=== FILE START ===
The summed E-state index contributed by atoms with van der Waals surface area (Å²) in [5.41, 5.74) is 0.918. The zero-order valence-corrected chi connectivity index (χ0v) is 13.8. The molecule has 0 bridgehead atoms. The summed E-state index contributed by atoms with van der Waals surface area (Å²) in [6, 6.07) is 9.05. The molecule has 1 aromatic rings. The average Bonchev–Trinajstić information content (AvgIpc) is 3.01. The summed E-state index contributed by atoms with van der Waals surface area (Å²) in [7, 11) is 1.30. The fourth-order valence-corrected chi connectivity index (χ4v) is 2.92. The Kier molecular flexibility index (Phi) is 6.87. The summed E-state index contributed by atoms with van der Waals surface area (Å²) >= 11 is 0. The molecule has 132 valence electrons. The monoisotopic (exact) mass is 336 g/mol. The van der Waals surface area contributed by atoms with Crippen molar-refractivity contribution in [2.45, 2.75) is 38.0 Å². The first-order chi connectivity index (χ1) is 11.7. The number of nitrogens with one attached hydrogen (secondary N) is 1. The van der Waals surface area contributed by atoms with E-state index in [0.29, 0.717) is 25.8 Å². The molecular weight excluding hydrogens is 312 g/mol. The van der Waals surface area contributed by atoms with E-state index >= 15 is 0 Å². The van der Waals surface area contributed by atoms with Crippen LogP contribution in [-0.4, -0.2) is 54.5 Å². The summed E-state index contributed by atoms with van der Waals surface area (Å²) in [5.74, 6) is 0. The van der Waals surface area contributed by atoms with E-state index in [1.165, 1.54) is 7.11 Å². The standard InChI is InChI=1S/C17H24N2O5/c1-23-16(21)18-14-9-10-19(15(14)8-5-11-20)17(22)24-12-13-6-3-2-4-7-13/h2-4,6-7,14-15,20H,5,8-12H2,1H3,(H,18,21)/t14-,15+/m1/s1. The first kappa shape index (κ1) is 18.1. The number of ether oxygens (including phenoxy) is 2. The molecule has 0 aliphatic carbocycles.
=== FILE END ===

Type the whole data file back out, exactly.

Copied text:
The summed E-state index contributed by atoms with van der Waals surface area (Å²) in [5.41, 5.74) is 0.918. The zero-order valence-corrected chi connectivity index (χ0v) is 13.8. The molecule has 0 bridgehead atoms. The summed E-state index contributed by atoms with van der Waals surface area (Å²) in [6, 6.07) is 9.05. The molecule has 1 aromatic rings. The average Bonchev–Trinajstić information content (AvgIpc) is 3.01. The summed E-state index contributed by atoms with van der Waals surface area (Å²) in [7, 11) is 1.30. The fourth-order valence-corrected chi connectivity index (χ4v) is 2.92. The Kier molecular flexibility index (Phi) is 6.87. The summed E-state index contributed by atoms with van der Waals surface area (Å²) >= 11 is 0. The molecule has 132 valence electrons. The monoisotopic (exact) mass is 336 g/mol. The van der Waals surface area contributed by atoms with Crippen molar-refractivity contribution in [2.45, 2.75) is 38.0 Å². The first-order chi connectivity index (χ1) is 11.7. The number of nitrogens with one attached hydrogen (secondary N) is 1. The van der Waals surface area contributed by atoms with E-state index in [0.29, 0.717) is 25.8 Å². The molecular weight excluding hydrogens is 312 g/mol. The van der Waals surface area contributed by atoms with E-state index >= 15 is 0 Å². The van der Waals surface area contributed by atoms with Crippen LogP contribution in [-0.4, -0.2) is 54.5 Å². The summed E-state index contributed by atoms with van der Waals surface area (Å²) in [5.74, 6) is 0. The van der Waals surface area contributed by atoms with E-state index in [1.165, 1.54) is 7.11 Å². The standard InChI is InChI=1S/C17H24N2O5/c1-23-16(21)18-14-9-10-19(15(14)8-5-11-20)17(22)24-12-13-6-3-2-4-7-13/h2-4,6-7,14-15,20H,5,8-12H2,1H3,(H,18,21)/t14-,15+/m1/s1. The first kappa shape index (κ1) is 18.1. The number of ether oxygens (including phenoxy) is 2. The molecule has 0 aliphatic carbocycles.